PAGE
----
Current thought on mission statements is based largely on guidelines set forth in the mid-1970s by Peter Drucker, who is often called “the father of modern management” for his pioneering studies at General motors and for his 22 books and hundreds of articles. Drucker believes that asking the question “What is our business?” is synonymous with asking “What is our mission?” An enduring statement of purpose that distinguishes one organization from other similar enterprises, the mission statement is a declaration of an organization’s “reason for being.” it answers the pivotal question “What is our business?” A clear mission statement is essential for effectively establishing objectives and formulating strategies.
Sometimes called a creed statement, a statement of purpose, a statement of philosophy, a statement of beliefs, a statement of business principles, or a statement “defining our business,” a mission statement reveals what an organization wants to be and whom it wants to serve. All organizations have a reason for being, even if strategists have not consciously transformed this reason into writing. As illustrated with white shading in Figure 2-1, carefully prepared statements of vision and mission are widely recognized by both practitioners and academicians as the first step in strategic management. Drucker has the following to say about mission statements (paraphrased):
A mission statement is the foundation for priorities, strategies, plans, and work assignments. It is the starting point for the design of jobs and organizational structures. Nothing may seem simpler or more obvious than to know what a company’s business is. a lumber mill makes lumber, an airline carries passengers and freight, and a bank lends money. But “What is our business?” is almost always a difficult question and the right answer is usually anything but obvious. The answer to this question is the first responsibility of strategists.1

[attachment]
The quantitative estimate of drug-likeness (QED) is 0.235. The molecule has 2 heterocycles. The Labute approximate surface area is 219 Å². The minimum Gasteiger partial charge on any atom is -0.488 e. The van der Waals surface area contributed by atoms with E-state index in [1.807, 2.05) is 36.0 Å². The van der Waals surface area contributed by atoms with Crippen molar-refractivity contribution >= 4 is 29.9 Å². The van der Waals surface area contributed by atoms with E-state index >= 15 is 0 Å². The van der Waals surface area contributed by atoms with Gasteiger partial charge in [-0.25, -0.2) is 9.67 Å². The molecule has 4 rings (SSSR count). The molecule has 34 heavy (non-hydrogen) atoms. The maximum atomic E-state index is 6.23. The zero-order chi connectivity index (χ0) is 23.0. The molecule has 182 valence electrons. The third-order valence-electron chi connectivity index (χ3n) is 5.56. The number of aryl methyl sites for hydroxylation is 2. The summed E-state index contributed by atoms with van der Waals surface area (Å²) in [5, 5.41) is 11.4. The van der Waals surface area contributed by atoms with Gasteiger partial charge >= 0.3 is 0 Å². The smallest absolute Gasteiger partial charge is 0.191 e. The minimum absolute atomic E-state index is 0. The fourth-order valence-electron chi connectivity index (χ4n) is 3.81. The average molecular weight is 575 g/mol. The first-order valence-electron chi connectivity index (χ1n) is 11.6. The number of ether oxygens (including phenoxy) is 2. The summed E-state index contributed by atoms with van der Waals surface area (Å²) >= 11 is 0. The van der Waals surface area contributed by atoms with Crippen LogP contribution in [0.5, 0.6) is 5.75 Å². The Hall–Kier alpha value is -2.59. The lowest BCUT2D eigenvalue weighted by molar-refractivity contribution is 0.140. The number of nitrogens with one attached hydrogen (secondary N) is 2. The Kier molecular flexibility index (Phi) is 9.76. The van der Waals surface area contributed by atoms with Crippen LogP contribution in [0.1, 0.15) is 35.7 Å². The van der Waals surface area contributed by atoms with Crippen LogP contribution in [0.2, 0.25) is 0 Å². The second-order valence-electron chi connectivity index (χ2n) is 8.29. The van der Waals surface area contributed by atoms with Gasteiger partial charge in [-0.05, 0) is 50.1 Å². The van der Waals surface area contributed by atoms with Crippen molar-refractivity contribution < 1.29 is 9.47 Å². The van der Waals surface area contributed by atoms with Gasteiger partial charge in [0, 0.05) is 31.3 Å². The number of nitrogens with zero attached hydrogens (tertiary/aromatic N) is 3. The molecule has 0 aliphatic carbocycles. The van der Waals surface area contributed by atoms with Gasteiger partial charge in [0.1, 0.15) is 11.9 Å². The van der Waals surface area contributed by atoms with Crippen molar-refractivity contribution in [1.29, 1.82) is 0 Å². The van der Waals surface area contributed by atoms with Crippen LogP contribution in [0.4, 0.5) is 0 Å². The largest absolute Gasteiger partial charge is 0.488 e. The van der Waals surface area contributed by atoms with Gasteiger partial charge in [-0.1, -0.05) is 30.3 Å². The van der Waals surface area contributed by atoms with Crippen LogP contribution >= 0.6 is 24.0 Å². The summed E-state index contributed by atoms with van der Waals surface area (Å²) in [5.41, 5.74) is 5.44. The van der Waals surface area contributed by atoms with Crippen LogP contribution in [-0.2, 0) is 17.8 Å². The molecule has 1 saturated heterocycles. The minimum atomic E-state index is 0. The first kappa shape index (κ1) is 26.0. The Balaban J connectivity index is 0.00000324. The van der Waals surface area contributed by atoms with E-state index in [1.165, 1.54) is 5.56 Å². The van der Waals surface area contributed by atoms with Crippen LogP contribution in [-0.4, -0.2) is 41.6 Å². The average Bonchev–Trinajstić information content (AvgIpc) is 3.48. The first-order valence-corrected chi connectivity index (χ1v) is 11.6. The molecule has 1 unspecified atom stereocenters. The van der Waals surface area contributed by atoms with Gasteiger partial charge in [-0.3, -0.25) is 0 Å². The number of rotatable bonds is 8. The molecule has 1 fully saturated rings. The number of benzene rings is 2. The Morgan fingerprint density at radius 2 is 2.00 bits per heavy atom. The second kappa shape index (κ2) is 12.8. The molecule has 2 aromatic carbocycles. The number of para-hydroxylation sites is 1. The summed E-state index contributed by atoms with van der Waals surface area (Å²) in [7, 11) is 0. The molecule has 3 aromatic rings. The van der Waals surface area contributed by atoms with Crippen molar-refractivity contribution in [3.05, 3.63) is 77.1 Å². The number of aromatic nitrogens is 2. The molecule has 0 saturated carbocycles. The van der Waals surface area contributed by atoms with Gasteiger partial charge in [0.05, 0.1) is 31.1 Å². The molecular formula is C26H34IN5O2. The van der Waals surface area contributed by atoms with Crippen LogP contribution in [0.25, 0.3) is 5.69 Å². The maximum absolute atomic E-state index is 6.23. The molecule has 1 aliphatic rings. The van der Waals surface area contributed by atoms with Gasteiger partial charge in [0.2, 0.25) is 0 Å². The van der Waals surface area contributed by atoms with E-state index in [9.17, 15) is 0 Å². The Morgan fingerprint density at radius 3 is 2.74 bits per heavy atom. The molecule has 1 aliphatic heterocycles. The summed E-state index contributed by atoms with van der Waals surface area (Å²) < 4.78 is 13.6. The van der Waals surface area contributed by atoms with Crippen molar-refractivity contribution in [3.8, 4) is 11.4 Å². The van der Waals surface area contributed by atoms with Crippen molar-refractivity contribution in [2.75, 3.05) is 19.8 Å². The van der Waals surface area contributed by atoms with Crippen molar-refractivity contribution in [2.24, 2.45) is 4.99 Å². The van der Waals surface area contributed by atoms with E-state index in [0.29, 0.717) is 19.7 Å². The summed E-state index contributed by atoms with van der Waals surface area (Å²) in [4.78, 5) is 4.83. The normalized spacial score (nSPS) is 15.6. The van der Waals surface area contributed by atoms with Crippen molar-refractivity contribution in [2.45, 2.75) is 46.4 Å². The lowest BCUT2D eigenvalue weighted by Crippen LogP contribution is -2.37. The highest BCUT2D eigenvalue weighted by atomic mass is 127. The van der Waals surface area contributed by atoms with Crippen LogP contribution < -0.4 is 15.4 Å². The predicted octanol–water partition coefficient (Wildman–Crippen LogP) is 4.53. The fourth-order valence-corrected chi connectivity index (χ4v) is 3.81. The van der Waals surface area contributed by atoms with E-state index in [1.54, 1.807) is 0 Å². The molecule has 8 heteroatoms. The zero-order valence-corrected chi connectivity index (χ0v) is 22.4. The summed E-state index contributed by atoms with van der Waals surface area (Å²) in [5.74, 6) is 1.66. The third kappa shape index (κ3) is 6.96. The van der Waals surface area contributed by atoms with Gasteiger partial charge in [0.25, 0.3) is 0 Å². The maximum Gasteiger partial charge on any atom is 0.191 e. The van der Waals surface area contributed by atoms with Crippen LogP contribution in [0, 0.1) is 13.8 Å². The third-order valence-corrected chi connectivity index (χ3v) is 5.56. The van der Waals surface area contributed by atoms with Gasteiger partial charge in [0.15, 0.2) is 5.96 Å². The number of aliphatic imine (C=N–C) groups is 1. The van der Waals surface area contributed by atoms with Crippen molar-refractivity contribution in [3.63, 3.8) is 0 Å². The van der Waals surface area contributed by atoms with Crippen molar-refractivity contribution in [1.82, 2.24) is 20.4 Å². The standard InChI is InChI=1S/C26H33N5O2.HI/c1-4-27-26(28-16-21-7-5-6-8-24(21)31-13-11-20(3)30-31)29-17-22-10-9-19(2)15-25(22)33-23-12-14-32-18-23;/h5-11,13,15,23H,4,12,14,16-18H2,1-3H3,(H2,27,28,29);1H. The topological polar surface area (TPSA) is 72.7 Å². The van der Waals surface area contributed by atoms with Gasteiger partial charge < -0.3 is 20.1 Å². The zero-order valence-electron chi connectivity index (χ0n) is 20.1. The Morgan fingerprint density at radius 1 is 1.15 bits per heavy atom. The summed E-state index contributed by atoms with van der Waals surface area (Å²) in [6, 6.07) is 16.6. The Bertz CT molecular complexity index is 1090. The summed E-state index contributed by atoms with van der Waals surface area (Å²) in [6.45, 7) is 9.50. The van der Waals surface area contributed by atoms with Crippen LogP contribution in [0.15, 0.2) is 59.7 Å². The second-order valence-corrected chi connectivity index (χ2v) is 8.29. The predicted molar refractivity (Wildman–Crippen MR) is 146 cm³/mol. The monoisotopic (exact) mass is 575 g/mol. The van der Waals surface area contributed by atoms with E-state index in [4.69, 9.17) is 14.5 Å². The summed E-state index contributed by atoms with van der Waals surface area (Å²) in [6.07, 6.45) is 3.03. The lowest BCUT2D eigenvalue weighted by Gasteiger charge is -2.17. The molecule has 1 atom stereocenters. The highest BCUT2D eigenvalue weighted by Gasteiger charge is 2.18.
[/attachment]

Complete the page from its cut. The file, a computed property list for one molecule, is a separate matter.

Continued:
Some strategists spend almost every moment of every day on administrative and tactical concerns; those who rush quickly to establish objectives and implement strategies often overlook the development of a vision and mission statement. This problem is widespread even among large organizations. Many corporations in the United States have not yet developed a formal vision or mission statement. An increasing number of organizations, however, are developing these statements.
Some companies develop mission statements simply because owners or top management believe it is fashionable, rather than out of any real commitment. However, as described in this chapter, firms that develop and systematically revisit their vision and mission statements, treat them as living documents, and consider them to be an integral part of the firm’s culture realize great benefits. For example, managers at Johnson & Johnson (J&J) meet regularly with employees to review, reword, and reaffirm the firm’s vision and mission. The entire J&J workforce recognizes the value that top management places on this exercise, and these employees respond accordingly.
Source: David Fred, David Forest (2016), Strategic Management: A Competitive Advantage Approach, Concepts and Cases, Pearson (16th Edition).